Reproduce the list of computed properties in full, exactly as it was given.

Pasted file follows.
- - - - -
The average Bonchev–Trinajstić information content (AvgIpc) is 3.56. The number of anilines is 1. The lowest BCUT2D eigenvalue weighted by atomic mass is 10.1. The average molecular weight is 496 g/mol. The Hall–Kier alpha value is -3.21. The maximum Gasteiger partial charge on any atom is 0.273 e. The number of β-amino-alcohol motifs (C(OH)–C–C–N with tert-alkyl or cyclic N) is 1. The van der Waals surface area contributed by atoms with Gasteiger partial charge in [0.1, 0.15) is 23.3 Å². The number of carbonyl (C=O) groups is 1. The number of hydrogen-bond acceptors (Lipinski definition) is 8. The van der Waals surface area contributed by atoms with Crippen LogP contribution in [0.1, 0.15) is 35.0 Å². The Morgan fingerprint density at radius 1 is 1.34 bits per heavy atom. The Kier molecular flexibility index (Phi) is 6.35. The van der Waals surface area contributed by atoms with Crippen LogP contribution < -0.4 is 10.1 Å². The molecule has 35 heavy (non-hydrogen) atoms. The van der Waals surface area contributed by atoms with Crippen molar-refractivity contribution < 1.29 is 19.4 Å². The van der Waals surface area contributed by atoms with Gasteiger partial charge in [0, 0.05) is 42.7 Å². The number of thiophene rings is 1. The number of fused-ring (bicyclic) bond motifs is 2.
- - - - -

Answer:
The average Bonchev–Trinajstić information content (AvgIpc) is 3.56. The number of anilines is 1. The lowest BCUT2D eigenvalue weighted by atomic mass is 10.1. The average molecular weight is 496 g/mol. The Hall–Kier alpha value is -3.21. The maximum Gasteiger partial charge on any atom is 0.273 e. The number of β-amino-alcohol motifs (C(OH)–C–C–N with tert-alkyl or cyclic N) is 1. The van der Waals surface area contributed by atoms with Gasteiger partial charge in [0.1, 0.15) is 23.3 Å². The number of carbonyl (C=O) groups is 1. The number of hydrogen-bond acceptors (Lipinski definition) is 8. The van der Waals surface area contributed by atoms with Crippen LogP contribution in [0.1, 0.15) is 35.0 Å². The Morgan fingerprint density at radius 1 is 1.34 bits per heavy atom. The Kier molecular flexibility index (Phi) is 6.35. The van der Waals surface area contributed by atoms with Crippen LogP contribution < -0.4 is 10.1 Å². The molecule has 35 heavy (non-hydrogen) atoms. The van der Waals surface area contributed by atoms with Crippen molar-refractivity contribution < 1.29 is 19.4 Å². The van der Waals surface area contributed by atoms with Gasteiger partial charge in [0, 0.05) is 42.7 Å². The number of thiophene rings is 1. The number of fused-ring (bicyclic) bond motifs is 2.